On Tuesday evening I had, as usual, the lovely Figgy over for dinner and Doctor Who, (Although actually we started season two of The Walking Dead) and, as the weather was fairly cold and grotty, I fancied some sort of stew. As I had the day off I could cook something that took a little bit longer than normal. I found this recipe in the Great British Bake Off Winter Cookbook and thought it looked delicious. I was particularly drawn to the walnut dumplings, which sounded interesting. I thought I’d also attempt some sautéed kale, which was inspired by the sautéed black cabbage that Matt had had when we were out at the pub on Saturday evening – I wasn’t sure of the recipe so that was a bit trial and error but it turned out ok.
Serves 6 (obviously I scaled it down for just the two of us, but it was still filling and I had enough left over to make an individual little pie that I shall have for dinner this evening.)
25g plain flour
1.2kg of beef shin, diced
3-4 tablespoons of olive oil
1 small onion, finely chopped
1 carrot, finely chopped
2 celery sticks, finely chopped (I, as ever, substituted leek for The Devil’s (Watery) Vegetable)
150g of chestnut mushrooms (As I dislike these too I diced a red pepper and used that instead. I was originally thinking of substituting cooked chestnuts, but Sainsbury’s didn’t have any.)
5 garlic cloves, crushed
A small bunch of thyme
2 large fresh bay leaves
450ml of brown ale
300ml of beef stock
2 tablespoons of Worcestershire sauce
1 large knob of butter
15 shallots, peel and thickly sliced
Salt and black pepper
For the dumplings:
80g of self-raising flour
20g of finely ground walnuts (I used a pestle and mortar so mine were still a bit chunky, but that just made the texture of the dumplings nicer.)
¼ of a teaspoon of salt
50g of shredded suet
A handful of parsley, finely chopped. (I left this out, largely due to forgetting to buy any!)
2-3 tablespoons of water
For the sautéed kale:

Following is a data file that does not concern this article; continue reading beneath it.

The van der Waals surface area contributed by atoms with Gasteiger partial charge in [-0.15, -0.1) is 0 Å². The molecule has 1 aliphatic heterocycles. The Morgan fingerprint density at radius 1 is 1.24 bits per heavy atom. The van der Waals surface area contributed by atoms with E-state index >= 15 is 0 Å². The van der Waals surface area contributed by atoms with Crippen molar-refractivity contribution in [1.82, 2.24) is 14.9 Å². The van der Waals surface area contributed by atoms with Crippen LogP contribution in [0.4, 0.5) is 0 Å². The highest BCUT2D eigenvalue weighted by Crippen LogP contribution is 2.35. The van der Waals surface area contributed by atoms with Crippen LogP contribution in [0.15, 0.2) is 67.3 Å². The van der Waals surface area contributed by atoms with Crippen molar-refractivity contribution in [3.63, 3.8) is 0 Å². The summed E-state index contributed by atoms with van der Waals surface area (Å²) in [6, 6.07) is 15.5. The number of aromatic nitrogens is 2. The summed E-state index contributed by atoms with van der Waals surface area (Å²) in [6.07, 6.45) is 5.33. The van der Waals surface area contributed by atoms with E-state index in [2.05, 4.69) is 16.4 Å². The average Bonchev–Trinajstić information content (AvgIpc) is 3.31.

As much kale as you think will feed however many people you’re feeding. I get ready chopped kale from Sainsbury’s and certainly it being shredded before cooking helps it cook more quickly.
Zest of one unwaxed lemon
A large knob of butter
A large knob of garlic butter
A few good grinds of black pepper
Pre-heat the oven to 160.
Season the flour with salt and pepper and use it to coat the beef.
Heat two tablespoons of oil in a large flameproof casserole (If you have one – I did all of this in a very large saucepan and then transferred it to a casserole dish for the oven) and fry the beef, in batches, if necessary, until browned all over.
Remove the beef from the dish and set aside. Heat some more oil in the dish and gently fry the onion, celery (leek) and carrot for about 10 minutes, until softened. Then add the mushrooms (red pepper/chestnuts/whatever) and cook for a further couple of minutes. Add the garlic and fry for one more minute, stirring well to ensure that everything is well combined.
Return the beef to the pot, along with the thyme and bay leaves. Pour in the ale and stock and add the Worcestershire sauce. Bring to the boil and then cover and place in the oven.
Cook for 2½-3 hours, until the meat is tender and falling apart.
Near the end of the cooking time, mix together the flour, walnuts, suet and parsley in a bowl. Mix well and add enough water to bind into a soft dough. (I only used two tablespoons of water – the resulting dumplings were nice but a little dry – 2½ -3 might’ve been better.)
Shape into balls and set aside.
Heat a knob of butter in a frying pan and gently fry the shallots until golden. (the recipe implies keeping them whole, but I found that they worked better when thickly sliced.)
Stir the shallots into the casserole, then pop the dumplings on top of the stew and return, uncovered, to the oven for a further 20 minutes, during which time the dumplings should fluff up and cook through.
To cook the kale, heat the butter and garlic butter in a frying pan (use the same one as you cooked the shallots in for extra flavour) over a medium heat. Add the kale, lemon zest and black pepper and cook for 2-3 minutes, until cooked through and tasty.
The stew is delicious and the dumplings have a lovely nutty flavour that works well with the rich stew and the tender meat. Lovely.